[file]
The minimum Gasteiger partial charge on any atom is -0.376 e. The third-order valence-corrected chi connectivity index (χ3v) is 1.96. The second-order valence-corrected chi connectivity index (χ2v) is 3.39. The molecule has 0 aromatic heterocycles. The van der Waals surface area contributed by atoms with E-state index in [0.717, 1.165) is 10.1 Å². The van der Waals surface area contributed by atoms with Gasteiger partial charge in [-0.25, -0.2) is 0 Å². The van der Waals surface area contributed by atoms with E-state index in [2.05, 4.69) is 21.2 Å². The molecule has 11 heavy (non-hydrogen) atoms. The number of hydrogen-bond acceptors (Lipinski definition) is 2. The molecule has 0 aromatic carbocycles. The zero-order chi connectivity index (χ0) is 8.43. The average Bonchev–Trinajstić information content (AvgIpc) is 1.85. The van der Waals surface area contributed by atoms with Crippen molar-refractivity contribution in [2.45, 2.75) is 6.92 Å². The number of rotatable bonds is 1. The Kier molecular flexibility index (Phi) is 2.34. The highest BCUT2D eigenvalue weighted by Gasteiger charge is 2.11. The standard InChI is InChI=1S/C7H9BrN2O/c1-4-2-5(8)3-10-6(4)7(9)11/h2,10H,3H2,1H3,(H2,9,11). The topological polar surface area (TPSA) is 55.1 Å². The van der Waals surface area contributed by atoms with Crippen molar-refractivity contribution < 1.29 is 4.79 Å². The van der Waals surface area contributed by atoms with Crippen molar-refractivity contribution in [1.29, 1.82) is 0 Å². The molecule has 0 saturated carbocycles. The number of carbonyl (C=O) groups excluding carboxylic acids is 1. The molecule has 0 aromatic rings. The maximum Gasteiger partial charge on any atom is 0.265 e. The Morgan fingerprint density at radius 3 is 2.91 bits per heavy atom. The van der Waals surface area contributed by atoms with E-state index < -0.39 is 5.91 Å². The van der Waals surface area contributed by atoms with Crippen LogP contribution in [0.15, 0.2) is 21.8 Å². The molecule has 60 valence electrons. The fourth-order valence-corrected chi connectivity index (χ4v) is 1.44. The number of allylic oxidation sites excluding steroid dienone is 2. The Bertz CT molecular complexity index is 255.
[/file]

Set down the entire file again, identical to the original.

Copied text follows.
The minimum Gasteiger partial charge on any atom is -0.376 e. The third-order valence-corrected chi connectivity index (χ3v) is 1.96. The second-order valence-corrected chi connectivity index (χ2v) is 3.39. The molecule has 0 aromatic heterocycles. The van der Waals surface area contributed by atoms with E-state index in [0.717, 1.165) is 10.1 Å². The van der Waals surface area contributed by atoms with Gasteiger partial charge in [-0.25, -0.2) is 0 Å². The van der Waals surface area contributed by atoms with E-state index in [2.05, 4.69) is 21.2 Å². The molecule has 11 heavy (non-hydrogen) atoms. The number of hydrogen-bond acceptors (Lipinski definition) is 2. The molecule has 0 aromatic carbocycles. The zero-order chi connectivity index (χ0) is 8.43. The average Bonchev–Trinajstić information content (AvgIpc) is 1.85. The van der Waals surface area contributed by atoms with Crippen molar-refractivity contribution in [2.45, 2.75) is 6.92 Å². The number of rotatable bonds is 1. The Kier molecular flexibility index (Phi) is 2.34. The highest BCUT2D eigenvalue weighted by Gasteiger charge is 2.11. The standard InChI is InChI=1S/C7H9BrN2O/c1-4-2-5(8)3-10-6(4)7(9)11/h2,10H,3H2,1H3,(H2,9,11). The topological polar surface area (TPSA) is 55.1 Å². The van der Waals surface area contributed by atoms with Crippen molar-refractivity contribution < 1.29 is 4.79 Å². The van der Waals surface area contributed by atoms with Crippen molar-refractivity contribution in [1.29, 1.82) is 0 Å². The molecule has 0 saturated carbocycles. The number of carbonyl (C=O) groups excluding carboxylic acids is 1. The molecule has 0 aromatic rings. The maximum Gasteiger partial charge on any atom is 0.265 e. The Morgan fingerprint density at radius 3 is 2.91 bits per heavy atom. The van der Waals surface area contributed by atoms with E-state index < -0.39 is 5.91 Å². The van der Waals surface area contributed by atoms with Crippen LogP contribution in [0.15, 0.2) is 21.8 Å². The molecule has 60 valence electrons. The fourth-order valence-corrected chi connectivity index (χ4v) is 1.44. The number of allylic oxidation sites excluding steroid dienone is 2. The Bertz CT molecular complexity index is 255.